If you are located in a rural environment, own that rural setting by offering something that is immensely attractive about your program and directly links to your setting. Paul Smith’s College, for example, offers a distinctive location in the Adirondacks with programs that make use of that remarkable place. Yet, Paul Smith’s is not for everyone—they have to be content with a limited audience. It would be a mistake—and completely unbelievable—for Paul Smith’s to describe themselves in the same way that Columbia University might, and vice versa.

The way into the hearts of prospective students and donors is paved by the integrity with which you deliver and describe what you are.

Beyond building trust and believability, repetition has another important byproduct: awareness. We often hear, “Our trustees want us to be a household name.” And while the validity of that dream is a topic for another time, it’s common for people on most campuses to desire more familiarity in the marketplace. (Here’s another one we hear at least once per month: “I was in a coffee shop just blocks from our campus, and there were people who had never heard of us and didn’t know where we were located! Our marketing stinks.” Don’t get me started…)

Repeated behavior and messaging gets noticed. You must be consistent. You must repeat well beyond your comfort. When you are getting tired of your message, you’re only getting started in the marketplace. Keep at it. Remind yourself you are making an investment. The dividends will come.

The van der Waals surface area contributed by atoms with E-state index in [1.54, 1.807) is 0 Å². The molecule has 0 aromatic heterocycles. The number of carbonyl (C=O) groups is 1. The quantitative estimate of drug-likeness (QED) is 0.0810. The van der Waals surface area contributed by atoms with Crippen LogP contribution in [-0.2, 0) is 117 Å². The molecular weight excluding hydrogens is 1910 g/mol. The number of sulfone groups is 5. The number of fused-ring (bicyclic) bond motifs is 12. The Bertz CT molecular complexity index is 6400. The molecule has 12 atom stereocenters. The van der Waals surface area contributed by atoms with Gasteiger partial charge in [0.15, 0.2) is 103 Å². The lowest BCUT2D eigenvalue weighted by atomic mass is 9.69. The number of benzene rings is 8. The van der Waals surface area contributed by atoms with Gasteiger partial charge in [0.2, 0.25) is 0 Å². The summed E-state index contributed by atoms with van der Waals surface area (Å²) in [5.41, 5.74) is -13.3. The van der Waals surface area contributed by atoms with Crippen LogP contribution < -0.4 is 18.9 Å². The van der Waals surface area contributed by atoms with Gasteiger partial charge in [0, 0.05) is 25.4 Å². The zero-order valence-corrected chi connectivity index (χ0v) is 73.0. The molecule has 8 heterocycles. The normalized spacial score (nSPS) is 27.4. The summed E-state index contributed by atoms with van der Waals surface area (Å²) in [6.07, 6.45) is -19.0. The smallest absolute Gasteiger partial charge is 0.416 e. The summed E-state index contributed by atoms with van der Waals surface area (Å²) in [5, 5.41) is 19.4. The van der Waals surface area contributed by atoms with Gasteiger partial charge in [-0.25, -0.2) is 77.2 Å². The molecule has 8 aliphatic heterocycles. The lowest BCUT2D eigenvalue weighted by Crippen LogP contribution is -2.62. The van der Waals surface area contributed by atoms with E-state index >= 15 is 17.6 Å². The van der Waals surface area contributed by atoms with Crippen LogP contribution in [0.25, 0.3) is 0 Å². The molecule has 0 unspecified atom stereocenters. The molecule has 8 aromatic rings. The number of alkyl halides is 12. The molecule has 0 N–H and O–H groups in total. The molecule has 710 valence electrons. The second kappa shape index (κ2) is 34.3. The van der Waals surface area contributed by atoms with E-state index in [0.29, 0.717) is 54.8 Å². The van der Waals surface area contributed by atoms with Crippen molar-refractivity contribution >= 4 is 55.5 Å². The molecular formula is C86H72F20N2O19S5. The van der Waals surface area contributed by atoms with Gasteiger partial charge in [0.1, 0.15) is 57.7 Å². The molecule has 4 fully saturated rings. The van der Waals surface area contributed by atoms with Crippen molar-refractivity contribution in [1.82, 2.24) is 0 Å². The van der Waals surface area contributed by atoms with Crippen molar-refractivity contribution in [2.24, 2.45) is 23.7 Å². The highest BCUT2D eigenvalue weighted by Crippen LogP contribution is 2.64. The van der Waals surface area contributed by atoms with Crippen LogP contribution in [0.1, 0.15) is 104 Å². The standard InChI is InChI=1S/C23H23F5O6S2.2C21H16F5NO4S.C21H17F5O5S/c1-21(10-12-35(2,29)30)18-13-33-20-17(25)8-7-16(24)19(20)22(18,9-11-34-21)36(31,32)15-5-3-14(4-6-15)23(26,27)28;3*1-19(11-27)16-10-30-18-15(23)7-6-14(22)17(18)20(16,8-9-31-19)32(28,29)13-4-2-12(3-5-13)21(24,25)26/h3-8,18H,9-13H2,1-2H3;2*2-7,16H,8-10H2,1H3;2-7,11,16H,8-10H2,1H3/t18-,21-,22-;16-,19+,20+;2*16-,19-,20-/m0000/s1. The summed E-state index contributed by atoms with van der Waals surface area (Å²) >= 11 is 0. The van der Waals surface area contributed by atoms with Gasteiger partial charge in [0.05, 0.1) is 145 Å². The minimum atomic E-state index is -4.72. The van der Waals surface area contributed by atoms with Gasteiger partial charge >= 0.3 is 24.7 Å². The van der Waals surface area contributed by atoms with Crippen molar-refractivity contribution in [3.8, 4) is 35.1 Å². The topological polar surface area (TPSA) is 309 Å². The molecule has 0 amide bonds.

One of the great joys of RHB’s work over the past 25 years has been helping campus leaders find courage when it comes to choosing a market position. Our work with our clients helps them to discover their one place in the universe, which helps them adopt their true nature, which helps strategies evolve naturally. The types of creative solutions that emerge when everyone has the confidence to be authentic are more effective, more engaging and—certainly for us—more rewarding.

We call that kind of behavior—understanding who you are, what your audience needs and where those two points intersect—coherence, and it brings confidence. Which is a crucial factor in owning your market position. When you know who you are, you find a consistent voice with which to tell your story without apology. You speak from a positive point of view, never cowering from those who may be larger, better known or notably distinctive. You own your story, knowing where you stand in contrast to competitors. You believe in what you deliver. You tell the truth; you have no need to invent a different story or “augment” in any way. You know you deliver something of value to the world, especially if it’s focused toward a well-defined target audience. You don’t resort to “spin.” When you are committed to behaving coherently, successfully occupying your market position doesn’t just come easily, it comes organically.

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Rick Bailey

Rick is the Principal and founding partner at RHB.